Wednesday, June 23, 2010

The Un-burnt Bible

You can be sure that wherever God is at work, Satan is setting up resistance. In Papua New Guinea (PNG), opposition to the work of Bible translation often seems to take the form of squabbles and clashes between language groups or villages. Such has been the situation among the villages near the Ukarumpa center where we lived. Although, none of our expatriate co-workers have been in any real danger, our local friends and their families have suffered greatly. “Raskols” (trouble-makers) have destroyed their crops, burned their homes and threatened their lives.

Despite the grim news from PNG, we know God is not just idly sitting by while his people flounder in despair! A co-worker recently sent us this encouraging story.

The Unburnt Bible May10 (640)The most amazing testimony came from Pastor Karl who held a bilum [string bag] with a Bible inside. The house had burned, but the bilum and the Bible were intact. The bilum had only one small burn spot. He referenced Jesus' words in Matthew 24:35, ‘Heaven and earth will pass away, but my words will never pass away.’ And he said, ‘This is what we're doing in translating the Bible in our language, giving the people something that will not be destroyed.’ This is such an encouragement...a local Pastor who has seen God's hand, has caught the vision and is saying ‘we’ in regards to Bible translation. Is God not blessing His work in this valley? There isn't a raskol around who can stop what God is doing. This was so evident by the hope expressed in the hearts of the people today.”

God is at work in the hearts and lives of the people of Papua New Guinea through his written Word. Amen! Testimonies like the one above fuel our desire to return to PNG and support the work of Bible translation there.

(This story is an excerpt from our June 2010 newsletter.  Please contact us if you would like to receive this newsletter by email.)

Sunday, June 20, 2010

Black and Blue

19 Jun 10 (5) For weeks my calendar has alerted me to the fact that June 19 was the day Morris Orchard opened for blueberry picking.  My family and I have already consumed several quarts of the store-bought version this summer, but everyone knows they can’t compare to the “pick-your-own” variety.  <smile>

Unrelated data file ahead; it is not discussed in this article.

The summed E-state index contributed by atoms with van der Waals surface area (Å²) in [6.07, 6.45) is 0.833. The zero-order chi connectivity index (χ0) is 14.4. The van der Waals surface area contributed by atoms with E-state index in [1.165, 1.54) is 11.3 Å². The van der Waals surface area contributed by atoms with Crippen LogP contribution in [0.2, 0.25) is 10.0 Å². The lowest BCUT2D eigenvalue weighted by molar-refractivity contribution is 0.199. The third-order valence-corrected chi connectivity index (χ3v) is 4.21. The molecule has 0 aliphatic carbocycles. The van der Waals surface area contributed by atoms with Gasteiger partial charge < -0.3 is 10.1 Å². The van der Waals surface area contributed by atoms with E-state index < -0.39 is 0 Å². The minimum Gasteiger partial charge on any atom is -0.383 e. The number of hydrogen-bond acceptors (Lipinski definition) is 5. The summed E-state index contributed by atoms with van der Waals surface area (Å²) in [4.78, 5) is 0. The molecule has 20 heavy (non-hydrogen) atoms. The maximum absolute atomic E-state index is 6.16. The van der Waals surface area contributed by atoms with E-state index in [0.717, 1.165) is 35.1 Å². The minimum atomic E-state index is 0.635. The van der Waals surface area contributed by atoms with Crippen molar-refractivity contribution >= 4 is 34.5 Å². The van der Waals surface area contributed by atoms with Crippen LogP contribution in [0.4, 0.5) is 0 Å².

We learned last summer that if you want good berries, you’ve got to get there before the “jam-makers” sweep the bushes clean.  So armed with hats, sunscreen and bug repellent we journeyed to my favorite spot in Virginia.  Really, the drive is beautiful!  Morris Orchard sits at the base of High Peak Mountain in a perfectly pastoral valley.

19 Jun 10 (11)It was a pleasant surprise to learn that blackberries were ripe as well.  It’s so cool that they’re on thorn-less vines.  Makes it easy for the kids to help pick.

We quickly filled our quota and our cravings—although the blackberries are addicting.  Fortunately, the owners recognize that children of all ages are by default going to get purple fingers and mouths while picking.  We took our black and blue plunder home to be baked and frozen if they didn’t get eaten first.  My only regret is that we missed the day’s supply of soft peaches.  I’m telling you—you’ve got to get there when the doors open at 9:00 AM!

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Saturday, June 19, 2010

Sonlight Box Day

After helping Home Works get their new facilities ready for the open house on Monday, we came home to find a large box waiting for us on our front step.  The contents of which are next year’s homeschool books and supplies.  Those big boxes cause quite a stir in our house.

Claire told us afterward that getting her school books in the mail was even better than getting toys.  Go figure!

Thursday, June 17, 2010

Natural Bridge, VA

image Just got back from a 2-night camping trip to Natural Bridge, VA.  A National Historical Landmark, and can you believe we forgot our camera!  Fortunately, photos of this amazing rock structure abound.  At dusk, the park puts on a light display choreographed to the “Story of Creation” and ancient hymns.  It’s rather curious considering it was all about “millions and millions of years ago” earlier in the day.

Our family enjoyed a few days together away from phones, computers and the demands of preparing to return to Papua New Guinea.  Swimming…hiking…hotdogs…swings and slides…the deepest cavern on the east coast…and my favorite—the campfire.  There’s something therapeutic about sitting around a fire sharing stories…or maybe it’s just the marshmallows.

Saturday, June 12, 2010

Our Acre

9 Jun 10 (3)In the 14 1/2 years that Jon and I have been married, we’ve lived in 17+ different dwellings.  That’s not counting multiple stays in a particular place or stays of less than one month.  So to be in our own home right now with our own yard is a BIG deal to us.

We’re home for a couple of weeks right now and finding excuses to work on our acre—mulch the rhododendrons, pull weeds in the driveway, plan to put in a few flowering bushes 9 Jun 10 (5)along the edge of the woods….  Practical Me thinks it’s kind of a waste to go through so much effort while the house is up for sale.  But the Rest of Me gets a whole lot of satisfaction outta seeing the stunning blooms adorning the house.  I didn’t even plant them, but they’re in OUR garden—however temporary that may be.

Rest Time

11 Jun 10 An afternoon rest time for the kiddos is a daily occurrence in our home…or it is whenever we can swing it.  For one hour, Claire and Isaiah are assigned separate rooms where they are allowed to read books or play quietly.  On a good day, it’s a chance for mommy and daddy to get some quiet time.  On the average day, however, it looks more like this.  I’m pretty convinced that parents enjoy these wooden trains the most.